Cross River Lake is 78 acres with a maximum depth listed of 7 feet; the Secchi disk was 4.5 feet in brown bog-stained water. The maximum depth was 8.5 feet in this assessment; the lake level was nearly two feet higher than in previous investigations. There was fresh beaver activity on the south end of the lake and a beaver dam on the outlet influencing the lake level. The carry-in access trail, off of U.S. Forest Service Road #1226, parallels the inlet for about 200 feet before meeting the inlet upstream of the lake; the trail is narrow and suitable for canoes or very small boats.
A small number of walleye were collected in 2013, the average weight of the walleye sampled was 2.1 pounds; the largest walleye was 20.5 inches (3.4 pounds). Ageing the small sample of walleye indicates sporadic walleye reproduction or poor survival. Ageing from previous investigations also has shown inconsistent walleye reproduction with a strong year-class rarely occurring. Much of the lake shoreline substrate is muck and detritus and does not provide suitable walleye spawning habitat.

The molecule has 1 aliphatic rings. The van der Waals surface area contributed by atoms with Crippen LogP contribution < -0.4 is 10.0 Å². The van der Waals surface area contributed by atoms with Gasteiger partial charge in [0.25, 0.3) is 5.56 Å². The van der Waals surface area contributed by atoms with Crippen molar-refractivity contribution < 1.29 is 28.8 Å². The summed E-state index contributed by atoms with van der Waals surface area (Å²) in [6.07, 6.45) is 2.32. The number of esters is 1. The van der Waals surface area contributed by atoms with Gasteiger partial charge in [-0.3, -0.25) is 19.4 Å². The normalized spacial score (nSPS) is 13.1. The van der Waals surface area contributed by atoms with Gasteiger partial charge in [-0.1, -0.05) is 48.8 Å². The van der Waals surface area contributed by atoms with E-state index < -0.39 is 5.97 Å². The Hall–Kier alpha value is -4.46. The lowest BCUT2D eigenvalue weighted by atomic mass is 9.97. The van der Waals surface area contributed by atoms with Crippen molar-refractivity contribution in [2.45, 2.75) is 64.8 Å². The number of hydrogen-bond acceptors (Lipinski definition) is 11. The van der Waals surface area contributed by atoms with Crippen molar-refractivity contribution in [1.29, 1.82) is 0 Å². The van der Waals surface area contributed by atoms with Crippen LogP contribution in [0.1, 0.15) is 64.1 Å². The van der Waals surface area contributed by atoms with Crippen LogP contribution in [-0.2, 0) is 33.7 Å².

Black crappies continue to maintain a fishable population in Cross River Lake through natural reproduction, since they were first sampled in the 1995 investigation. The 2013 population assessment found black crappie at above average numbers, when compared to lakes with similar characteristics. The average length of the black crappie sampled was 9.3 inches, the largest was 12.8 inches. The movement of black crappie in the Cross River system has extended upstream from Cross River Lake through South Wigwam Lake and into Finger Lake; first found in South Wigwam Lake in 2009 and Finger Lake in 2011.
The northern pike numbers in Cross River Lake were about average for this type of lake. The average weight of the northern pike was 1.8 pounds in 2013; the largest was about 27 inches (4 pounds). Northern pike numbers have remained fairly constant in Cross River Lake; the average weight has typically been less than 2 pounds. Northern pike reproduction appears to be sufficient to maintain a fishable population in this lightly fished lake.
Yellow perch were found in average numbers in 2013 and numbers similar to previous investigations on Cross River Lake. The average weight of the catch in 2013 was less than 0.2 pound, within the range seen in previous yellow perch samples. About 28% of total yellow perch catch was greater than 8 inches the largest 9.4 inches.
The white sucker catch in 2013 was below the range seen in previous investigations on Cross River Lake. Historically the white sucker numbers have been above average for this type of lake, with fish averaging about 2 pounds. The culvert crossing U.S. Forest Service Road #1226 provides an opportunity for spring harvest of white suckers in the inlet (Cross River) to Cross River Lake during the spawning run, during the open season.